Lessons From The Original Apprentice
You do remember the Apprentice, right? It’s hard to believe that it was seven years ago season one aired on NBC. I remember being there with Traci during the filming of season three and walking by the Trump tower – thinking about the show and what it meant to entrepreneurs all over.
As they say – time flies – It seems like yesterday I remember Donald Trump choosing Bill Rancic, an internet entrepreneur from Chicago, to be his right hand man for a year. It was the first time in a long time that I really got into prime time TV when The Apprentice aired. The Donald had seemingly leveraged his business acumen into show business, putting himself, his hair (is it real?) and the Trump organization into the homes of people all across America, if not the world.
Actually – truth be told, Mark Burnett, credited for creating the reality TV show genre and of Survivor fame, had approached the Donald to do the show at a party, and Trump agreed.
Season one was really the best season – and the recent stuff with Celebrity Apprentice isn’t worth watching.
However – I do remember watching Bill be selected on live TV and feeling the excitement of his opportunity.
Recently, I had the opportunity to meet with and speak to Bill Rancic at a private business function, where he was also the keynote speaker.
Bill’s talk was one of the best I’ve heard, so good in fact that I was compelled to take notes ( actually I think I was the only one taking notes!). His message was disguised as entertaining story after story about his unlikely path to fame and business success.
Here are some of the highlights of Bill’s message:
The first is to do what you fear – and the death of that fear is certain. In fact, he reminded the audience that humans are born with only two fears – the fear of falling and the fear of loud noises – all other fears we learned along the way.
Bill’s first assignment with Mr. Trump was joining him in Florida to help judge the Miss Universe contest, which of course was a staple in the Trump Organization entertainment division.
However, things got more serious quickly as Bill’s main job was to oversee a large construction project. He talked about how he faced his fears working in a domain that he knew little to nothing about, along side senior executives from HRH Construction – general contractors for the project in Chicago.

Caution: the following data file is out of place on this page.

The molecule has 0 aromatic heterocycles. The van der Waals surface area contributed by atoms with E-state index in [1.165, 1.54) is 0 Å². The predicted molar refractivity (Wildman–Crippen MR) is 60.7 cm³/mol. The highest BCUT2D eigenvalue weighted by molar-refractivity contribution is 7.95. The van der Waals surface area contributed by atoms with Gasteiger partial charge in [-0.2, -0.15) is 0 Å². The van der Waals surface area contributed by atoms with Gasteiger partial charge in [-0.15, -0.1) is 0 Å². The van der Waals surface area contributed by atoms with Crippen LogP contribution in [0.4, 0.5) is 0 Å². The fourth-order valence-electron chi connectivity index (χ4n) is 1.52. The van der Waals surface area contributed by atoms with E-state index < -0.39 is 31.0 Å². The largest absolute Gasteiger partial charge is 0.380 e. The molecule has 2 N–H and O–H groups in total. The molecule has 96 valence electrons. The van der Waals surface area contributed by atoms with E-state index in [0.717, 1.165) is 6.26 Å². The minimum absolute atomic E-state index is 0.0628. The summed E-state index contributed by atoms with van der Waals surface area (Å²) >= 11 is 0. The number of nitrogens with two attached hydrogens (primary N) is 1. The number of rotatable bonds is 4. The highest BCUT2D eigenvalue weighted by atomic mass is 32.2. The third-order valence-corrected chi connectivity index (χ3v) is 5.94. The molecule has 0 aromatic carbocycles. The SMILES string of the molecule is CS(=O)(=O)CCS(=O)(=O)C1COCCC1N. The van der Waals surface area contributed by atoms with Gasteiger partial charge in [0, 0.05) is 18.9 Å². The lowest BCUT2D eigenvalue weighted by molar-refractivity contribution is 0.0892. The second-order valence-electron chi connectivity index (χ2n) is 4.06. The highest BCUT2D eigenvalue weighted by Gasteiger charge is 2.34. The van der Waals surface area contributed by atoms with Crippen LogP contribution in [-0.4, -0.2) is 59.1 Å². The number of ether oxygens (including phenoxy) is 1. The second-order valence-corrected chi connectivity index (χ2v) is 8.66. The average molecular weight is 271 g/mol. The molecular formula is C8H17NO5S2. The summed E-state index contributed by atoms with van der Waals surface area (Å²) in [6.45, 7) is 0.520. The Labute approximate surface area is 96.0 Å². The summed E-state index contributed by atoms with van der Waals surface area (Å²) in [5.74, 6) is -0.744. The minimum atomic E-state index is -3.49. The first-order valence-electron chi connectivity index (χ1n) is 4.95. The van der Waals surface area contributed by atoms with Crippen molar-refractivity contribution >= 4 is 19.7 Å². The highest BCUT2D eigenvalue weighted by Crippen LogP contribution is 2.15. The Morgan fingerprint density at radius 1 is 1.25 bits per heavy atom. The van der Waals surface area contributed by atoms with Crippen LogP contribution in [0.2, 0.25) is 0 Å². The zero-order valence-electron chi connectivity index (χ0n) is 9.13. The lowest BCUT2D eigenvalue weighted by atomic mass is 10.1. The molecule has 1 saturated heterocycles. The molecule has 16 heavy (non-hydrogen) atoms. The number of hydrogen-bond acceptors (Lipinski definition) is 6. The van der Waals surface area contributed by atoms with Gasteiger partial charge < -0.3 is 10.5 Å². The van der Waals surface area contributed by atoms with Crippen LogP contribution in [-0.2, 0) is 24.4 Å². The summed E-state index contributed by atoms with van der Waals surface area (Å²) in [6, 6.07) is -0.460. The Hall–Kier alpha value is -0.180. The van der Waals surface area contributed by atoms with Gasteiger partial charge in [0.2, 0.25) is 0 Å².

One of the notes that I thought was especially relevant to the managers in the audience from Bill’s construction experience with Trump, came from one of the HRH executives who intelligently coached Bill with the advice to “be the conductor”.
Of course this meant that Bill was to do his best managing what I call the “white space on the org chart”. The message was clearly to let the experts do their jobs – or help them play in harmony to continue the analogy; the architects, electricians, HVAC specialists, etc.
Good message – good analogy.
The talk then progressed to Bill sharing his assessment of dinners he’d shared with Ted Turner and Mark Cuban; both clearly different personalities – and minds I like. He talked about how his experience working with and getting to know about some of America’s business luminaries led him to three conclusions about their success in life, despite their radically different styles:
1. They are were good decision makers. Bill said that Trump said to him during his time with the Trump Organization, “Ill trust whatever decision you make, but I’ll fire you if you don’t make decisions. The message is to take action and be action oriented – even if you aren’t 100% sure.
2. Be creative and agile. Bill talked about how his first challenge on the show was selling lemonade at the proverbial lemonade stand in 95 degree heat on a hot summer day on 5th Avenue in New York – sporting a suit no less.
Simple enough – however, the tasks became progressively more challenging from there, requiring him to adjust his thinking and management style when project leader. Bill reconciled his ability to win the Apprentice because his competition had only their text books or singular business experiences to draw upon. Lesson: everything you do or learn matters someday.
3. Never give up and think like an owner. I especially liked this one because of it’s value in my own life – whether things are really great or really bad – I try not to get too excited or too down either way – but just keep working towards the goal. Bill reminded the group that Trump didn’t always have it easy – and came from one of the biggest comebacks in corporate history. Most people probably don’t know it, but Trump nearly lost it all in the late 80’s. Lesson: adversity+persistence gets you through.
Bill’s just finished shooting a reality show for the A&E Network called We Mean Business where he goes into businesses and fixes them – I think it’s kind of like Gordon Ramsey’s Kitchen Nightmares or Tabatha’s Salon Makeover.
That format is proven on TV, as is Bill – so it should be a good fit…provided Omarosa isn’t in it. Just kidding Omarosa.
No, actually, I’m not. 😉
Anyway Bill included a lot of other great content for both young entrepreneurs – as well as more seasoned ones. From humble beginnings selling pancakes at five bucks a plate in his grandmothers house, to cigars online, to the Apprentice with Trump and now to expressing an attitude of gratitude on the speaking circuit – Bill has a good and worthwhile story to share.
What I also think makes Bill a good draw for the speaking circuit in addition to his new TV show is that he’s humble, funny, comfortable in his own skin and most importantly, has accumulated a wide range of experience in a number of key industries – therefore he’s got the breadth of expertise to speak to a wider audience, than say, someone who just hit it big with one play.
Oh – and let’s not forget that that he also has first hand evidence the Donald’s hair is real. That’s got to be worth something too, right?